Rob Mackay sold Tumbler Ridge Building Supplies to Jan and Dean Turner. The lumber yard is still going strong, just now under the TRU banner. 
There was a rather horrific single vehicle crash that took out the light standard on Monkman Way and tossed the driver from his vehicle. Thankfully, while the damages were extensive (the lights still aren’t up) the injuries were not as bad as they could have been. 
It took two tries, but the Bergeron Falls bridge finally was put into place. The large metal structure had to be flown in by helicopter and put into place by volunteers on the ground. 
And on Friday August 24, Tumbler Ridge joined the rest of the world when High Speed internet finally arrived in town. 
Lloyd Hanberg took home a gold medal at the BC Senior’s Games. 
September brought with it a new school year, and the first new major development in Tumbler Ridge’s history, a $15-million series of duplexes that should be completed sometime very soon. 
It also brought news that Al Durand had passed away. Al was a longtime resident and occasional writer for the paper, and while it wasn’t unexpected, it was a sad day for all those who knew him. 
Kurt Peats declared his intention to run for the South Peace Conservative Nomination.  In November, he was acclaimed as the Conservative candidate for this region. 
By the end of September, most of the perpetrators of the vandalism over the summer had been caught. 
In September, we discovered that a new reality TV show focused on mining was coming out, and that there were a couple TR residents featured in the show.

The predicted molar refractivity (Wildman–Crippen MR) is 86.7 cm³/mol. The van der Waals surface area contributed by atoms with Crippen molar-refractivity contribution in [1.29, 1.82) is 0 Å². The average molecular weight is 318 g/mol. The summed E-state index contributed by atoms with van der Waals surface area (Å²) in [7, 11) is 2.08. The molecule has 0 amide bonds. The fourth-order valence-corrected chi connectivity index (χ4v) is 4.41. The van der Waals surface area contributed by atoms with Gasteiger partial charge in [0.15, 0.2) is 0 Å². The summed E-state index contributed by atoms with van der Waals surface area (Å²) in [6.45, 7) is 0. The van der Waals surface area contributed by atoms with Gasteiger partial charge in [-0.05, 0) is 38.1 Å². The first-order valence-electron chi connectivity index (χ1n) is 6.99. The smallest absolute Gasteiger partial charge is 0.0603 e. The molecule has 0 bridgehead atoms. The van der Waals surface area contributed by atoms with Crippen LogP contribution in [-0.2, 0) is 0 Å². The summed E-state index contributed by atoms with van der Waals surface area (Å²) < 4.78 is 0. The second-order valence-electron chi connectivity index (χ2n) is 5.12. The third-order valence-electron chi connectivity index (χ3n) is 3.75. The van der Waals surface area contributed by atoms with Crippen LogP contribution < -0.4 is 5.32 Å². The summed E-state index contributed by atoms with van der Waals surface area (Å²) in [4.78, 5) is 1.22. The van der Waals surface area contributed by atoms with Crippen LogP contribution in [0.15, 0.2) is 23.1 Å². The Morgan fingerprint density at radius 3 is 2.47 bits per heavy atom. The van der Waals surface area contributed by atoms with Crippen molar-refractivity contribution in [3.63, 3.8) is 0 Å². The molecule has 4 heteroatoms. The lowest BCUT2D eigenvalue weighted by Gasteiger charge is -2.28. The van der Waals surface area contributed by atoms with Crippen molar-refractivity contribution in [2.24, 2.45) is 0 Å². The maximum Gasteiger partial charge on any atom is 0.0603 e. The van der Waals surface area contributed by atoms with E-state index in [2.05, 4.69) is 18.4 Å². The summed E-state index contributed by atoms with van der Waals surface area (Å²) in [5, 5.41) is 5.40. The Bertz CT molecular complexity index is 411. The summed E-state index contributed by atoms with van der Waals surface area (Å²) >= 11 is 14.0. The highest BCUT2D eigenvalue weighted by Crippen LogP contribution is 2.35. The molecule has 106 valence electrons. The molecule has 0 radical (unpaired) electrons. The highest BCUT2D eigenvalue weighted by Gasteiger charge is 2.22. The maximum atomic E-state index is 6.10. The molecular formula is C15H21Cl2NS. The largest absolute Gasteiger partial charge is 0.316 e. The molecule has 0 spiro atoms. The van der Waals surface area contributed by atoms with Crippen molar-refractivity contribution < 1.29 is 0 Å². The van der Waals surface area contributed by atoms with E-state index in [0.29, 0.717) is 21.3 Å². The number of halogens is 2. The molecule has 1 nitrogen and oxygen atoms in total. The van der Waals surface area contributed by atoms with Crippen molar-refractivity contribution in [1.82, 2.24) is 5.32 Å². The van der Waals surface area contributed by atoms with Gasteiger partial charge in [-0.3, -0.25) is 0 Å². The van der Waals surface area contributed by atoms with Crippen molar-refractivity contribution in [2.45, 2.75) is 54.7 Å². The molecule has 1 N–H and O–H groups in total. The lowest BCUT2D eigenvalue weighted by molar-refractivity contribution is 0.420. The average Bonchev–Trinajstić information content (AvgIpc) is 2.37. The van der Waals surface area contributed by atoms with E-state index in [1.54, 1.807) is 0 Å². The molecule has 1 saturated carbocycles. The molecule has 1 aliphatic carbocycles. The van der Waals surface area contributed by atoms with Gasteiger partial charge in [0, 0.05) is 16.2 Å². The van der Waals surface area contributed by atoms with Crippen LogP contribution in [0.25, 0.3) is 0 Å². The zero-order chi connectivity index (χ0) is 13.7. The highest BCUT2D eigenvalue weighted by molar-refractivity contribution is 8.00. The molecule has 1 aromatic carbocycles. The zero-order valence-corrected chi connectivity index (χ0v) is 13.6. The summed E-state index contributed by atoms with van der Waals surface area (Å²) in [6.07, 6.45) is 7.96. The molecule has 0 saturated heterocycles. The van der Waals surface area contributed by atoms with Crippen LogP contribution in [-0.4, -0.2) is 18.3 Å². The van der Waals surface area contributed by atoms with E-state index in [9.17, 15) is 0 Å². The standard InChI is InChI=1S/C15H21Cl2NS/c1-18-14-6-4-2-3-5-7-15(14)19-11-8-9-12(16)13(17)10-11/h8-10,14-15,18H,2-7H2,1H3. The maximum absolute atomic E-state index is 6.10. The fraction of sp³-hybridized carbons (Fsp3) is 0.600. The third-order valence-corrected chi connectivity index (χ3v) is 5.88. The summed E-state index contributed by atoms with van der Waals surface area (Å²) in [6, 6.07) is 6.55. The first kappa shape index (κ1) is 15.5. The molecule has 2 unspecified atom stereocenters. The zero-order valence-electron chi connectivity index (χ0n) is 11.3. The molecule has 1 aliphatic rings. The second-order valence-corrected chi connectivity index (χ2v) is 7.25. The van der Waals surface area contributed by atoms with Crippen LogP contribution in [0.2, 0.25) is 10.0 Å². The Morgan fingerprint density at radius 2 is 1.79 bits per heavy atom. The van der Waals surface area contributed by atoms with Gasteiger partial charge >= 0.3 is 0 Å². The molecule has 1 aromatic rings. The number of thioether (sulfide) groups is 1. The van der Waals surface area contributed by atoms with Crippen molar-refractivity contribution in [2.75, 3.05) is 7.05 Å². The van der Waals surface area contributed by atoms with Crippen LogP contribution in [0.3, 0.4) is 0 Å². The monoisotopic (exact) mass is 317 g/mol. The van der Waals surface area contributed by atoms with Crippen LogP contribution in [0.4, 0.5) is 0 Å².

And over at Quintette, crews removed the last section of the old conveyor belt, signaling an end to an era. 
Tumbler Ridge had its first tax sale in five years. 
The Quality Wind Project was commissioned. As a going away present, workers from the project dropped off a donation to the local food bank. 
After 30 years, Squad 1, the first fire truck in Tumbler Ridge, was officially retired. 
In mid October, the world’s attention turned to the concept of Chinese Miners working in Tumbler Ridge. The project, which had slowly been gaining momentum was suddenly the focus of intense scrutiny, as two unions took the company to court in a bid to stop the TFWs from coming. The case continues, though an injunction to stop any more miners failed, and there are now around 75 temporary workers from China in town. 
On October 13, power was knocked out in sections of the lower bench as an unmarked power line was damaged by workers at the Monkman Commons Duplex project. The power came back on the next day. 
In October, we learned that the mother shift would not be happening at Peace River Coal, much to the disappointment of some. 
The snow started falling in mid-October, and despite many warm spells, stayed. 
Once again Tumbler Ridge remembered its veterans. In the paper we met a couple vets and heard their stories. 
Training began for the first group of Temporary Foreign Workers (TFW) to come to Canada. 
A local grad won the Cirque de Vie scholarship for a video she produced on how women are portrayed in the media. 
Constable James Bos was awarded a Queen’s Diamond Jubilee Medal. 
And the Tumbler Ridge News asked what’s with all the fracking earthquakes? Is there a connection between hydraulic fracturing and earthquakes? (Short answer: Maybe.)
There was a burst of activity at the Community Centre with new spray toys put in at the tot’s pool, and the new playground upstairs. Joan Zimmer’s murals were also supposed to be installed, but they didn’t go up until December.
HD Mining continues to dominate the news in December with a new group of businesses creating Friends of HD Mining, and an injunction against more miners arriving being rejected. But the month wasn’t all bitterness and strife, with the well attended Holly Jolly Christmas event at the community centre being the big event. 
A chimney fire on Peace River Crescent was discovered to have been started by ants, and not fire ants, but just regular old carpenter ants who had chewed up the wood, creating sawdust, which caught on fire. 
And that’s the highlights for the year, at least how we saw them. If you disagree, or have a favourite story, feel free to write in and tell us: